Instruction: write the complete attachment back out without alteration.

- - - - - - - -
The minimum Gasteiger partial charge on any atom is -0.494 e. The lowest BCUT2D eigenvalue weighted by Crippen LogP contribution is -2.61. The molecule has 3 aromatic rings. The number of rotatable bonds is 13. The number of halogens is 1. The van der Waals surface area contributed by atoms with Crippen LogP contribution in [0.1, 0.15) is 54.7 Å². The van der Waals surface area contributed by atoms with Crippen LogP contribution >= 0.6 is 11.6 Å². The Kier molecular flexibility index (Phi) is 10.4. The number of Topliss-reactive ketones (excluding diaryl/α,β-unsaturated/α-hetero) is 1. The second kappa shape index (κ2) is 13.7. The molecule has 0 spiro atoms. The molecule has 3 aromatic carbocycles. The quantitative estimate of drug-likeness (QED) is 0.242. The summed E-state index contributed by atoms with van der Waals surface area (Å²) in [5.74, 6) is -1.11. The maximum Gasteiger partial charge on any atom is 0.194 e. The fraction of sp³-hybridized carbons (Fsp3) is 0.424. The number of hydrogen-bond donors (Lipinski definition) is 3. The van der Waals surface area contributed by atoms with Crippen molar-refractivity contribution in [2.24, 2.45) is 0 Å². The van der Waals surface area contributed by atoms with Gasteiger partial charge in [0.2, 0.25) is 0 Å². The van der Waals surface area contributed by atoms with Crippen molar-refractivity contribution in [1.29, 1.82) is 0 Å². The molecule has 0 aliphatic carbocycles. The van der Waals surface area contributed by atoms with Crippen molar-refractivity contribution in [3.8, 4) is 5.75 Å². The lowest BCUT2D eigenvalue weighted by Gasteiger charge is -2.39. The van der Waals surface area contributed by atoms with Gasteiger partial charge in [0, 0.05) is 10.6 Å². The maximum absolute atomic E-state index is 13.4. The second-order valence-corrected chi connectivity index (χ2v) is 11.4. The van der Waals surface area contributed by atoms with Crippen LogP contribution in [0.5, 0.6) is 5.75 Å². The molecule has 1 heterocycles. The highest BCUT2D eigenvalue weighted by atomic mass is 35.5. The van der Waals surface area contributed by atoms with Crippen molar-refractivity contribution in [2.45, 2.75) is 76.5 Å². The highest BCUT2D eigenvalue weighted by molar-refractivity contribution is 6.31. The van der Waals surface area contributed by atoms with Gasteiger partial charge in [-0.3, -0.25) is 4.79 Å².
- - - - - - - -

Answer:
The minimum Gasteiger partial charge on any atom is -0.494 e. The lowest BCUT2D eigenvalue weighted by Crippen LogP contribution is -2.61. The molecule has 3 aromatic rings. The number of rotatable bonds is 13. The number of halogens is 1. The van der Waals surface area contributed by atoms with Crippen LogP contribution in [0.1, 0.15) is 54.7 Å². The van der Waals surface area contributed by atoms with Crippen LogP contribution >= 0.6 is 11.6 Å². The Kier molecular flexibility index (Phi) is 10.4. The number of Topliss-reactive ketones (excluding diaryl/α,β-unsaturated/α-hetero) is 1. The second kappa shape index (κ2) is 13.7. The molecule has 0 spiro atoms. The molecule has 3 aromatic carbocycles. The quantitative estimate of drug-likeness (QED) is 0.242. The summed E-state index contributed by atoms with van der Waals surface area (Å²) in [5.74, 6) is -1.11. The maximum Gasteiger partial charge on any atom is 0.194 e. The fraction of sp³-hybridized carbons (Fsp3) is 0.424. The number of hydrogen-bond donors (Lipinski definition) is 3. The van der Waals surface area contributed by atoms with Crippen molar-refractivity contribution in [2.24, 2.45) is 0 Å². The van der Waals surface area contributed by atoms with Gasteiger partial charge in [0.2, 0.25) is 0 Å². The van der Waals surface area contributed by atoms with Crippen molar-refractivity contribution in [1.29, 1.82) is 0 Å². The molecule has 0 aliphatic carbocycles. The van der Waals surface area contributed by atoms with Crippen molar-refractivity contribution in [3.8, 4) is 5.75 Å². The lowest BCUT2D eigenvalue weighted by Gasteiger charge is -2.39. The van der Waals surface area contributed by atoms with Gasteiger partial charge in [0, 0.05) is 10.6 Å². The maximum absolute atomic E-state index is 13.4. The second-order valence-corrected chi connectivity index (χ2v) is 11.4. The van der Waals surface area contributed by atoms with Crippen LogP contribution in [0.5, 0.6) is 5.75 Å². The molecule has 1 heterocycles. The highest BCUT2D eigenvalue weighted by atomic mass is 35.5. The van der Waals surface area contributed by atoms with Crippen molar-refractivity contribution in [2.45, 2.75) is 76.5 Å². The highest BCUT2D eigenvalue weighted by molar-refractivity contribution is 6.31. The van der Waals surface area contributed by atoms with Gasteiger partial charge in [-0.3, -0.25) is 4.79 Å².